"Tuliszków" - Encyclopedia of Jewish
Communities in Poland, Volume I

52°05' / 18°18'

Translation of "Tuliszków" chapter from
Pinkas Hakehillot Polin

Published by Yad Vashem

Published in Jerusalem


Project Coordinator

Morris Wirth


Corinne Appleton

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This is a translation from: Pinkas Hakehillot:
Encyclopedia of Jewish Communities, Poland, Volume I, page 123, published by Yad Vashem, Jerusalem

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(page 123)

(Konin District)

1.9.39 ?230

The Jews began to settle in the small town of Tuliszków at the beginning of the 19th century. Some of them made a living in commerce dealing in grain, wood and cattle, and others were craftsmen and small-scale commercial dealers; there were also Jewish farmers who worked the land they owned. A number of Jews from Tuliszków participated in the Polish uprising of 1863, one of whom, Yaakov Moshe Skobern, was sentenced to be hanged by the Russians, and saved only by the intervention of Polish priests.

The Jews of Tuliszków supported a synagogue and a number of small groups of Hassidim. In the 1920's Rabbi Joel Fox served the community. He was very active in community affairs; and he was also a member of the Mizrachi Zionist Party.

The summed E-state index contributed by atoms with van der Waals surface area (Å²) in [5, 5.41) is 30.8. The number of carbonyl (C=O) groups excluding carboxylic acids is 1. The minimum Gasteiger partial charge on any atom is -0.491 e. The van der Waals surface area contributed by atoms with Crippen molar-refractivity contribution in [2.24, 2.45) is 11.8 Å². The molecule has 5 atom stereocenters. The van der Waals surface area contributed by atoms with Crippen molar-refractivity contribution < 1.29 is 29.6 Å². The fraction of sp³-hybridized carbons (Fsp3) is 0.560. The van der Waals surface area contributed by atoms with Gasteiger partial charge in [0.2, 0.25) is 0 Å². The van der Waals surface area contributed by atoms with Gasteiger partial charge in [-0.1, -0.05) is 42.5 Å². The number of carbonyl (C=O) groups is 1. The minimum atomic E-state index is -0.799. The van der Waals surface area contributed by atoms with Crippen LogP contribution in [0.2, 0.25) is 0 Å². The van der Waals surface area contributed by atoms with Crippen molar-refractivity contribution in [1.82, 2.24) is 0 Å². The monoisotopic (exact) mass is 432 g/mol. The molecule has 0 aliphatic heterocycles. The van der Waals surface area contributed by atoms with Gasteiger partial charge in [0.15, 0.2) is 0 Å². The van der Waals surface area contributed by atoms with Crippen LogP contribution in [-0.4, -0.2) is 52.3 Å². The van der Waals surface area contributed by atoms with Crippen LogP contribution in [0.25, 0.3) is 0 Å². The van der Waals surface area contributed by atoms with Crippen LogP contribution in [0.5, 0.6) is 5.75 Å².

Between the two world wars, the economic situation of the Jews deteriorated and many Jewish mechants were attacked by the local antisemites. As a result, many Jews moved to larger towns; others emigrated. During this period the congregation was reduced by some 30%.

The Germans conquered Tuliszków in the second week of World War 2, and immediately set in motion the usual draconian measures against the Jews. These consisted of slave labor, forced contributions, plunder of property, restrictions of movement, abuse of the elderly and gross humiliations. At end of November 1939, they were compelled to wear on the arm a yellow Mogen David. At the end of December 1939, a Judenrat was set up, and they were ordered to provide a record of all the members of the Jewish population. In January 1940, the Jews were forced into a ghetto; this being one of the first ghettos established in the whole area. The Germans immediately disconnected the electricity from the houses in the ghetto. They prohibited the bringing in of furniture, furs, skins, and new clothes, all of which were confiscated and divided up between the local non-Jewish community. In October 1941 the ghetto was was demolished and its inhabitants sent to the country ghetto in Kowale Pańskie. Their fate was the same as that suffered by the other Jews who'd been brought to these places.

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